LONDON (Reuters) – A young Russian woman working for a British lawmaker is facing deportation after security services detained her on suspicion of espionage, the Sunday Times reported on Sunday.
The paper reported that Katia Zatuliveter, 25, secretly worked for the Russian intelligence as a "sleeper" agent.
She had been working for Liberal Democrat MP Mike Hancock who sits on parliament's defense select committee which examines defense policy but has no access to secret material.
Hancock, who is also an MP for Porstmouth in southern England where there is a large naval base, denied his research assistant had done anything wrong.
"She is not a Russian spy. I know nothing about espionage, but she has been subjected to a deportation order," Hancock said in a statement. He said she would appeal moves to deport her.
The lawmaker said that the domestic security service, MI5, had never raised any concerns about her with him.
"No one has ever said to me under any circumstances whatsoever that she has been involved in anything like that," he said. "It is now in the hands of her lawyers. I am sure that in the end she will be proved to be right."
Hancock told the BBC in an interview she was arrested on Thursday morning and taken to an immigration detention center in London, before being moved to another center where she is being held and putting her appeal together.
"Nobody has shown me any evidence to support the view that she is any way a threat to the United Kingdom," Hancock said.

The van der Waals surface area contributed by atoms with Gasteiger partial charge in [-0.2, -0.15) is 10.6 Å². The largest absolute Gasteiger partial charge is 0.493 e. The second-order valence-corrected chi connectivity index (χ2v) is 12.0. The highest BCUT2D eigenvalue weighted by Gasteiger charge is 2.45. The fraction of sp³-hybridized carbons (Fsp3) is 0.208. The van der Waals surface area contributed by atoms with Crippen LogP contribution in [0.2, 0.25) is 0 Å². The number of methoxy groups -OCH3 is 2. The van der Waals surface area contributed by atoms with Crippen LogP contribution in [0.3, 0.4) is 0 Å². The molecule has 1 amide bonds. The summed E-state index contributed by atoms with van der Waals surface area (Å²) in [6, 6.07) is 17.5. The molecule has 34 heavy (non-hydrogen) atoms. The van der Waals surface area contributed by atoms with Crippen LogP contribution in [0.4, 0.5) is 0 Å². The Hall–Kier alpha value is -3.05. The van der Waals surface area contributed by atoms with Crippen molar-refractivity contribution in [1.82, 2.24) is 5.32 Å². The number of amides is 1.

He said his assistant, who had worked for him for close to three years, had passed strict security vetting procedures to work in parliament.
The paper said her removal was approved by Home Secretary (interior minister) Theresa May after being briefed about her activities.
The Home Office said it could not comment on individual cases or confirm deportation orders were in place. London's Metropolitan police referred all queries to the UK Border Agency, who was not answering calls.
The Russian embassy in London could not be reached for comment.
A security source told the Sunday Times Zatuliveter's presence was not "conducive to national security," and the intention was to "show her the door."
The paper said it was the first time since the end of the Cold War that someone working in parliament had been accused of spying for the Russians.
(Editing by Maria Golovnina)